Photo Credit: Screenshot
Netanyahu defending himself on TV, Feb. 13, 2018

Israel Police on Tuesday night announced it has collected evidence showing that Prime Minister Benjamin Netanyahu took bribes in two cases, acting contrary to the interests of the state.

Netanyahu issued a public statement in response, arguing that these recommendations have no status in a democracy. “I don’t say this defiantly, I say this to point out a fundamental fact of our democracy,” he said in an emotional appeal on Israeli TV which quickly made it to the social networks, arguing: “Israel is a country of law, and according to the law, it is not the police that determines guilt – only the authorized legal entities.”

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However, at least one legal entity, Israel’s High Court of Justice, this week ruled that police can and, in fact, must make its recommendations to the state prosecution in the Netanyahu investigations.

According to police, in file 1000 Netanyahu and his family received champagne, cigars, jewelry and clothes upon demand and in a systematic manner, with an accumulated value of 1 million shekel ($280,000) over a period of around 10 years. Police say the rate of those benefits increased after Netanyahu was elected prime minister.

Police also revealed that Yesh Atid chairman and a former finance minister in Netanyahu’s cabinet, Yair Lapid, will serve as a key witness against the PM. Police also recommended that Israeli billionaire businessman Arnon Milchan who allegedly provided the Netanyahus with an estimated $200,000 in luxury cigars and champagne, should also be put on trial for bribery, as should Mozes.

Lapid is also aiming to be the next prime minister.

Police determined that in file 2000 Netanyahu and Yedioth Ahronoth owner/publisher Arnon (Noni) Mozes had a clear give-and-take relationship, with both parties taking actions that followed the verbal understanding that had been reached between them.

The police discovered that on one particular Friday, Netanyahu assembled a group of MKs at his home to help figure out a way to help Mozes with legislation that would be hostile to Israel Hayom, a daily giveaway established by Billionaire Sheldon Adelson to help boost Netanyahu’s career. The police stressed that the illegal collaboration between the prime minister and the publisher were not faked, despite Netanyahu’s claims to that effect.

In his 12-minute response on television, a visibly shaken Netanyahu opened by reminding Israelis of his long record as a special forces officer, Israel’s UN envoy, finance minister and, finally, as prime minister.

“You know that I do everything with one thing in front of my eyes – the good of the country, the embattled PM declared, adding, “Not for cigars from a friend, not for journalistic coverage, not for anything – just the good of the country.”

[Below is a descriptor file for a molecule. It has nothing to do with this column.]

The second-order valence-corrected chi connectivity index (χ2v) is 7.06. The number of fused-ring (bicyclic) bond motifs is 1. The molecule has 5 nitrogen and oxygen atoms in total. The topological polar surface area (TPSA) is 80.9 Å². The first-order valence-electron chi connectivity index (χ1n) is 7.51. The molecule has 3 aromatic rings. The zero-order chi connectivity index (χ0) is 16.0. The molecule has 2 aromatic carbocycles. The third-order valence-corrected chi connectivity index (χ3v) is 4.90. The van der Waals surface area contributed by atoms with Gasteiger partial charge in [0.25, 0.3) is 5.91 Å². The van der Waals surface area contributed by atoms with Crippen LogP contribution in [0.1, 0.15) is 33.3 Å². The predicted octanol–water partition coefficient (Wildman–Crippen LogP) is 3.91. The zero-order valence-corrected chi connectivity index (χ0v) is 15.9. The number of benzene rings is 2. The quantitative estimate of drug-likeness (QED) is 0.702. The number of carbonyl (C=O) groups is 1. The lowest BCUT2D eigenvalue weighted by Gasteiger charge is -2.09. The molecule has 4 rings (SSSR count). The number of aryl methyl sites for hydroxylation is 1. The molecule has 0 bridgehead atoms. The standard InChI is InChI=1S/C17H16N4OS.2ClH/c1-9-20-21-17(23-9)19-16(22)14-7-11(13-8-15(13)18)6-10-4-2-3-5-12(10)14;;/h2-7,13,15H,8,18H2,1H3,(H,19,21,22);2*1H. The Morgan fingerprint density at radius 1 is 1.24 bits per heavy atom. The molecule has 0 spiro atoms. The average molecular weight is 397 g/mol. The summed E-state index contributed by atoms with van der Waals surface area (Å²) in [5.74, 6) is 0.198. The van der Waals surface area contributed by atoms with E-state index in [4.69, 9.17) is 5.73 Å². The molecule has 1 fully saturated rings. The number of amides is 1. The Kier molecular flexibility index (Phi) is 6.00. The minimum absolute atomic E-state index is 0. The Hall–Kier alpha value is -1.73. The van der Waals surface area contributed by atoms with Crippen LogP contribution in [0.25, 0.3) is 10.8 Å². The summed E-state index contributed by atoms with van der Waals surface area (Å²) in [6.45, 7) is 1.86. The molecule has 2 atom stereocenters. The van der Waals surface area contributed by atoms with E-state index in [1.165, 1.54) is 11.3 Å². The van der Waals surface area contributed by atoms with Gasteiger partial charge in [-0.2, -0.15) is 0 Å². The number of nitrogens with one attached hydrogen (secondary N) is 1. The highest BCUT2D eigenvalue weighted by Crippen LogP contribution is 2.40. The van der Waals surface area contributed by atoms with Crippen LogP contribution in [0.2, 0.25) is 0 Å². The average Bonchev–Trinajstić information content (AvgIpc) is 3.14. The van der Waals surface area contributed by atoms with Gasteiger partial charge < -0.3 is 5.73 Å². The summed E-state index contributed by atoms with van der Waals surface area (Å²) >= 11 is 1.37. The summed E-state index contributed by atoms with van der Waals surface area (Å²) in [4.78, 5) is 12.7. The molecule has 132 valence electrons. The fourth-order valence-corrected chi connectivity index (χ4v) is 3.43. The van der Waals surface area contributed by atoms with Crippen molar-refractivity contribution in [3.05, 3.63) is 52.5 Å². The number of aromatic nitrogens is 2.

Painting himself as a victim of years of persecution, Netanyahu told Israelis that “this day is no different from many other days I’ve been through for the last twenty years. Since I was elected prime minister, I have hardly had one day when slander and false claims have not been leveled against me. And they attack not only me, they cruelly and viciously attack my wife and my children as well, to get to me. It hurts me, because I love them very much.”

“During these years, tremendous pressure was exerted to open against me no less than 15 investigations, aimed at overthrowing me,” the strongest man in Israel complained. “They all started with explosive headlines, live broadcasts from the studios, some with police recommendations just as scandalous as tonight’s.”

“All these attempts, without exception, ended with nothing,” Netanyahu stressed. “And since I know the truth, I tell you: this time things will end up with nothing again. The recommendations we heard today were published more than a year ago, at the very beginning of the investigation, and since then they have been repeated over and over again, countless times.”

Referring to a recent interview his chief of police gave an investigative TV show in which he levied unsubstantiated accusations against the PM, Netanyahu said “the recommendations published tonight are accompanied by a heavy shadow. It is impossible to shake off the impression that they were influenced by the baseless feelings of investigative elements who believe that I acted against them, that I sent a female police officer to complain about sexual harassment by the head of the unit that was investigating me; that I initiated surveillance against police investigators; that I had been running someone in London against the investigators.”

“My friends, of course, these are false claims, completely false,” Netanyahu assured his audience, challenging them to “think what this says about the investigation, and what does it say about the police recommendations if the same person who investigates you says that you have fabricated a [sexual assault] against him? How is he able to conduct the investigation objectively? And how can he give objective recommendations?”

“I am sure that when the competent legal entities will examine all the material, they will discover how all these recommendations are refuted,” the PM suggested, and went in great detail into his own counter-arguments in every item of the police recommendations.

These are clearly trying times, which is why so many members of the opposition, such as Zehava Gal-On (Meretz) have already recommended that Netanyahu take time out, find a replacement from within his own party and go fight his legal battle. Coalition members such as Moshe Gafni (United Torah Judaism) were not nearly as enthusiastic about replacing the PM as long as he has not been tried and actually found guilty.

Netanyahu for his part vowed to continue running his coalition government for the duration of its term, thank you very much.

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